The residents of Garland are gearing up for a homegrown miracle. As if Garland hasn't had enough publicity recently, what with being both the hometown of Leann Rimes and the inspiration for Arlen, Texas, on "King Of The Hill," the town made national news in December when members of the Taiwan-based God's Salvation Church began moving in and buying up houses. Their leader claims that God will return to Earth in a flying saucer on March 31 and will land in Garland to pick up His followers, Garland being chosen because it sounds like "God's Land" (obviously, unlike me, he'd never lived there before).

God will also appear on Channel 18 of all TV sets to announce His arrival, although if he appears opposite Jerry Springer, nobody in Garland is going to see Him. The leader says if God doesn't show up on March 31, his group will not commit suicide but will return quietly to Taiwan. Although they might hang around for one more day, to see if God shows up to shout "April Fool!"


The next time some New Age airhead starts babbling about how science has never done anything to advance personkind, you now have an alternative to whacking him with a tire iron. You can instead hit him with the name Hidenori Onishi.

Onishi is a researcher at Technos Japan Co. who helped develop the greatest invention since the wheel. It's a hands-free remote control device that enables you to control electrical appliances by brain waves alone, just by thinking the command. While it was designed for the disabled, it's only a matter of time before it becomes the most sought-after Christmas gift for remote control-addicted couch potatoes. Just imagine it: a beer in one hand, chips in the other, and hands-free channel surfing on you brain waves! Provided, of course, you have any brain waves left after watching all that television. It's called the Mind Control Tool Operating System, or MCTOS, and should be available in April for about $4,800. Truly, it is the miracle product of our age!


Speaking of stunted brain waves, fans of Art Bell's radio show will be giddy to hear that KLIF is now running it in its entirety. It's yet another Christmas miracle! The bad news is, you'll have to keep a schedule like mine to hear it, since it's on from midnight to 5 a.m. But it's almost worth suffering a bout of insomnia just to hear it once or twice.

For those unfamiliar with Bell's show, it is broadcast from his home in the "high mountains" and tends to run to such topics as UFOs, alternative medicine, apocalyptic prophecies, Area 51 and other alleged government cover-ups and conspiracies, ghosts, satanic possession, and on one recent show, "reverse speech." (This is a laughably ridiculous belief that when people speak, they subconsciously reveal truths about themselves in backward language, and if you tape them and play it backwards, you can hear what they are trying to conceal. I can assure you from 22 years' experience in recording studios that if you play tapes backwards, you can subjectively hear all sorts of things in the babble which aren't really there. The most extreme case was probably the Texas minister who found backward satanic messages in the theme to "Mr. Ed." He would make a perfect guest for Art Bell).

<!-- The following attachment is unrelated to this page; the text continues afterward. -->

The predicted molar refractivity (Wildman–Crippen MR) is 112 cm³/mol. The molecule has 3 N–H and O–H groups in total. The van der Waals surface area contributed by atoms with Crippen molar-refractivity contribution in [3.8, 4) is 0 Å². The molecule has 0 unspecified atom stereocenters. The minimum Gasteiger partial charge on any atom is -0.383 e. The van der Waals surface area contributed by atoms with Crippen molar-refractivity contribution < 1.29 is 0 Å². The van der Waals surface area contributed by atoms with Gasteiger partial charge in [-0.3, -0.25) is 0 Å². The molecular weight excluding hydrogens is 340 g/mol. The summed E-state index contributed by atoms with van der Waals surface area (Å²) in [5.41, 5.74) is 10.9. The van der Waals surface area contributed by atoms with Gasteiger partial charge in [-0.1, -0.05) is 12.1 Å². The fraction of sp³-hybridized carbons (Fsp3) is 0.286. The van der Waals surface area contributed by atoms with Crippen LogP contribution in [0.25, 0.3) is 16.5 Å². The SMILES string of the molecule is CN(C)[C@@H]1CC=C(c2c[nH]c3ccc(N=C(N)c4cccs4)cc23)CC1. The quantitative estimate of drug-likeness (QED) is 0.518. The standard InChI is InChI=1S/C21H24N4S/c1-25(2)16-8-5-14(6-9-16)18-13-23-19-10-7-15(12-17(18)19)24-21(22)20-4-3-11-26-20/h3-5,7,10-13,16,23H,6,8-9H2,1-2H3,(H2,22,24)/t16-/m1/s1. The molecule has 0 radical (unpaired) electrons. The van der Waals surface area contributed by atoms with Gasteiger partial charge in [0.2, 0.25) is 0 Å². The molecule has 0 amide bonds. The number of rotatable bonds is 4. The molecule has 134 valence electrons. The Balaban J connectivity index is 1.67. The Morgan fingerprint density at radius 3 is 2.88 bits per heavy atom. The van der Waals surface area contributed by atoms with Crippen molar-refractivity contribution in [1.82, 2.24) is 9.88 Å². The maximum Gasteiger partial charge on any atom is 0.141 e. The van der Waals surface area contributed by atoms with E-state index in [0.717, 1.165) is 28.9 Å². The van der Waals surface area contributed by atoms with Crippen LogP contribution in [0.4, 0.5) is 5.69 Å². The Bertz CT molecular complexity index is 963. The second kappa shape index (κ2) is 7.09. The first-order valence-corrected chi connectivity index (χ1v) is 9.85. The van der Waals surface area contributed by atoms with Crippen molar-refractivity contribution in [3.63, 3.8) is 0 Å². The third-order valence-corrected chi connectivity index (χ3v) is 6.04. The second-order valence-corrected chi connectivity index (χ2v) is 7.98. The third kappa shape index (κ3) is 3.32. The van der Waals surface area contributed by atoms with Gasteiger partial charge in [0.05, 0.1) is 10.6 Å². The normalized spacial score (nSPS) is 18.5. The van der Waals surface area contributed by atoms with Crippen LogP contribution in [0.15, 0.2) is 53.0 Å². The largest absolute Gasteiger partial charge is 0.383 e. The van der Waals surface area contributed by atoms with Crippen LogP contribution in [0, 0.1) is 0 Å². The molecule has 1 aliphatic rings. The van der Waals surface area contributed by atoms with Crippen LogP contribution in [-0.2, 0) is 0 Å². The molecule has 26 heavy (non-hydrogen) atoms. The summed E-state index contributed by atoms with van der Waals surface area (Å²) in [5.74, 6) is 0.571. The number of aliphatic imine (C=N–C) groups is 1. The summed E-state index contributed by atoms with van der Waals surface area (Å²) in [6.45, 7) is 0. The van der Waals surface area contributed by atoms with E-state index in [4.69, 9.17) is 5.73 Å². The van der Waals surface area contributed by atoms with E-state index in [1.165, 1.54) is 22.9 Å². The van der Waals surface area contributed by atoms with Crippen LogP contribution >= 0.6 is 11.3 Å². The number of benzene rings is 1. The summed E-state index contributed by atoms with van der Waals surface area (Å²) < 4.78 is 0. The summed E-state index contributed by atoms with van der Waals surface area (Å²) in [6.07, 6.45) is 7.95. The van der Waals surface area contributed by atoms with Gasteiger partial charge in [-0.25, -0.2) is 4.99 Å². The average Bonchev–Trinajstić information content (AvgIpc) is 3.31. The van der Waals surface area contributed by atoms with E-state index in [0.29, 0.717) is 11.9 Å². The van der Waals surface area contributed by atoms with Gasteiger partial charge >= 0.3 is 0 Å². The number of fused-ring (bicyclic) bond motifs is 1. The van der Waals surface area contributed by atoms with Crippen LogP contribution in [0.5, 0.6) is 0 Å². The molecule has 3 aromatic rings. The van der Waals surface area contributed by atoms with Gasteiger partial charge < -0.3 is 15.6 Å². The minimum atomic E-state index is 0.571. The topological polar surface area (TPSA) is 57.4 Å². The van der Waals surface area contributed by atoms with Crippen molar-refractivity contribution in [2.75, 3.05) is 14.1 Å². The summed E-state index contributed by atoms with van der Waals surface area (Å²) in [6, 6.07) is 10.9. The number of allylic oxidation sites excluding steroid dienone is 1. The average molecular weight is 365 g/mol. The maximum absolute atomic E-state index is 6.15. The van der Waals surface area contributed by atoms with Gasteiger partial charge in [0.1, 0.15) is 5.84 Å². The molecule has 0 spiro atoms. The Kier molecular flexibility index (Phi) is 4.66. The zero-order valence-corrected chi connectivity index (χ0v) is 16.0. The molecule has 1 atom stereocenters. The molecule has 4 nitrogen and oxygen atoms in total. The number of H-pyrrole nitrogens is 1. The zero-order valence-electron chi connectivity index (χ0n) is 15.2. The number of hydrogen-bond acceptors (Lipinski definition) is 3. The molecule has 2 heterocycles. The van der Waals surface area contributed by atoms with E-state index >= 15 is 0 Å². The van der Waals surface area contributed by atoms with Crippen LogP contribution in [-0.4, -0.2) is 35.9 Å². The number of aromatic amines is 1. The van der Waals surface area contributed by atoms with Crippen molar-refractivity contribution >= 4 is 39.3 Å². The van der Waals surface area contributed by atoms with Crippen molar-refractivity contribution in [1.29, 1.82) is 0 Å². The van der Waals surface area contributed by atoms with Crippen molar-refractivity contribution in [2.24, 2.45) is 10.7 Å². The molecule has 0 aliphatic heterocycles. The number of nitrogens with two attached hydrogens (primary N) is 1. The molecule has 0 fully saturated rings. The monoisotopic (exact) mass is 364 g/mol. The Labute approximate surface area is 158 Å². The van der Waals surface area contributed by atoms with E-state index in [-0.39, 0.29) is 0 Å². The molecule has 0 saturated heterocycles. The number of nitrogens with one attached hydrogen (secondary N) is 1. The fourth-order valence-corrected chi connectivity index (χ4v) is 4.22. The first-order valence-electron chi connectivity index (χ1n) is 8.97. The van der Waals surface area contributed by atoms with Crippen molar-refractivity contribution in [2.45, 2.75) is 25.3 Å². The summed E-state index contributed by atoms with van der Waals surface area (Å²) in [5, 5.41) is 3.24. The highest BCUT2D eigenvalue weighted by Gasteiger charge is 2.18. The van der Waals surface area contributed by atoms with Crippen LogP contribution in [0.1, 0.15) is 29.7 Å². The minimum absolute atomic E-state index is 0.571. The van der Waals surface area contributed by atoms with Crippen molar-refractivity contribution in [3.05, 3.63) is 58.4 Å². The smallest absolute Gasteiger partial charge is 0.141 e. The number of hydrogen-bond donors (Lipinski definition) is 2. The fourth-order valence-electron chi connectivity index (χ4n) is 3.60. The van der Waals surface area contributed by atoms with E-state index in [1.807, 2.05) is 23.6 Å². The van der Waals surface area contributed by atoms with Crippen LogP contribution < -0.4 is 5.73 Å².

About 80 percent of the running time of Bell's show seems to be taken up by commercials, most delivered by Bell himself, for all sorts of entertainingly wacky products, my favorite being the canned gourmet meals for your holocaust shelter, so you can not only survive the coming apocalypse but continue to dine in style, while your fellow humans are reduced to foraging for scorched berries and radioactive nuts.

Speaking of nuts, the best parts of Bell's show are the listener call-ins. This is where we discover what all conversations would sound like had the concept of skepticism never been invented. Let's say, for instance, that a stranger walked up to you on the street and declared that within the next few days, the Pathfinder probe would discover alien-built structures beneath the surface of Mars. What would you reply?

(A.) "How can you possibly know a thing like that?"

(B.) "Did you forget to take your lithium?"

(C.) "Ha-ha-ha!"

(D.) "How old do you estimate these alien structures to be?"

If you chose (D.), then you're going to love "The Art Bell Show."


Finally, never let it be said that I don't acknowledge honest-to-goodness miracles: Mary Sanderson of Concord, New Hampshire, recently awoke from a dream with six numbers stuck in her head. She played them that day in the Powerball Lottery and won $66 million. She did insist, "They came to me in a dream, and no, it didn't have anything to do with the Psychic Network." Even her own husband, Jason, didn't believe the dream story at first. He said, "I told her she was a fruitball." But until he figures out a way to make $66 million off a dream about Pamela Lee licking a Popsicle, I assume he'll keep his skepticism to himself.